Max Scherzer has shown flashes of brilliance this season.
And he's also shown signs of futility on the mound in 2012.
However, when he's been bad, he's really bad, giving up at least five earned runs in four of his first 16 starts.
And after Scherzer's brother, Alex, unexpectedly died on June 21 at just 24 years old, people would assume Scherzer's production would diminish, or at the least he'd miss a start or two.
Scherzer went with his gut, though, valiantly taking the mound just two days after his brother's death, and the 27-year-old performed exceptionally well, especially considering the circumstances.
Scherzer said he chose to pitch for his family, and for his late brother.
“It was best for my family to make that start—it gave us a chance to get out of the house and put a smile on everybody’s face,” Scherzer said to the Detroit Free Press' John Lowe on June 26. “It was the most difficult start in my life, but it was worth it.”
Although the Tigers lost 4-1 to the Pirates, Scherzer, whose parents were in attendance, performed well enough for Detroit to win, throwing six innings, giving up three earned runs—on a three-run home run—with seven strikeouts and one walk.
After getting a few days to absorb the sudden loss of his brother, Scherzer outdid himself in his most recent start against the Tampa Bay Rays. He earned his seventh win of the year, giving up two earned runs on just four hits. He struck out seven batters and walked two in six innings of work.
Scherzer said now, over a week after the horrific tragedy, he's started to heal and has actually become a stronger person.
"I've had a chance to grieve with my family. I'm emotionally stronger," Scherzer said last week to Tom Gage, of the Detroit News. "Obviously I'm not over what happened, but I'm able to go out there, compete in the game, and think about winning a ballgame."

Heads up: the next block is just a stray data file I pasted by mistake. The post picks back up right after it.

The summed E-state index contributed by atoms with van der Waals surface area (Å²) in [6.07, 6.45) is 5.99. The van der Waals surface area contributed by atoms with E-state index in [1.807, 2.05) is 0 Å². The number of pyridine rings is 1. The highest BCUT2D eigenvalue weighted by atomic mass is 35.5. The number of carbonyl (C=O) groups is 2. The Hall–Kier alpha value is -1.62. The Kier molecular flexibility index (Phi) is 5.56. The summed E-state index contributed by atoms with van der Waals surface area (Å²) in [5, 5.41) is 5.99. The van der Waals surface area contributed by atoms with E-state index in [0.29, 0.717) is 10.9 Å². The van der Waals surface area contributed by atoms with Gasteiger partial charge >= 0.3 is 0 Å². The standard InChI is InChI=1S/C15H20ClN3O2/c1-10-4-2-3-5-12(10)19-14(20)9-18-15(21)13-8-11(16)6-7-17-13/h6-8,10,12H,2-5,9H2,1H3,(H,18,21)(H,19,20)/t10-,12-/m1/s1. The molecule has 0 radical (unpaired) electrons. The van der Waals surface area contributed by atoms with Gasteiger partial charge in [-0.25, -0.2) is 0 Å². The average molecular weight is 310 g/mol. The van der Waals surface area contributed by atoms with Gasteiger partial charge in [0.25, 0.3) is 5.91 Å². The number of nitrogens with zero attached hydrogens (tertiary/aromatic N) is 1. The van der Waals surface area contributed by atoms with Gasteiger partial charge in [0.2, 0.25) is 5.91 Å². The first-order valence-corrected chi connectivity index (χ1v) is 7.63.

After struggling with consistency to start this season, and going 1-3 with a 7.77 ERA in his first five starts, Scherzer appears to have turned the corner.
He's performed phenomenally in his last four appearances, amassing four consecutive quality starts, allowing just eight runs on 19 hits and eight walks, and throwing 34 strikeouts in 26 innings. He's compiled at least seven strikeouts and has a 2-1 record with a 2.77 ERA in his last four outings, bringing his record to 7-5 and his ERA to 4.98—below 5.00 for the first time all season.
When Scherzer brings his best stuff to the mound, he's one of the most difficult pitchers in baseball to figure out. After his win against the Rays on June 28, Scherzer's 114 strikeouts were the most in the American League. He's currently tied for third in the AL for the most K's.
The right-hander said he enjoys being atop the strikeout leader board but is mostly focused on helping the Tigers win games.
"The strikeouts are nice, but it's more about the wins," Scherzer said to MLive.com's Chris Iott after his last start. "That's what it all comes down to."
Despite the Tigers' 6-4 loss to the Minnesota Twins on Monday, with the help of Scherzer, Detroit has played better as of late. The Tigers have won 13 of their last 24 games and won five of their last seven series.
Scherzer, who's at the top of his game, was scheduled to take the mound tonight against Nick Blackburn (4-5) and the Twins but was scratched from the start last night due to hamstring soreness.
Scherzer will be fine and is just being held out to be cautious. He is tentatively scheduled to pitch in the Tigers' last game before the All-Star break against Kansas City on July 8.
His brother may be gone but is not forgotten, and Scherzer is a stronger player and a stronger man because of what he's gone through. With every start he's gaining confidence and inspiring his teammates, hoping to help the Tigers get back to the playoffs.
"I always believe the next time I go out I'm going to have a great outing," Scherzer said to MLive.com. "Nothing's changed by me pitching well or struggling. It doesn't matter."
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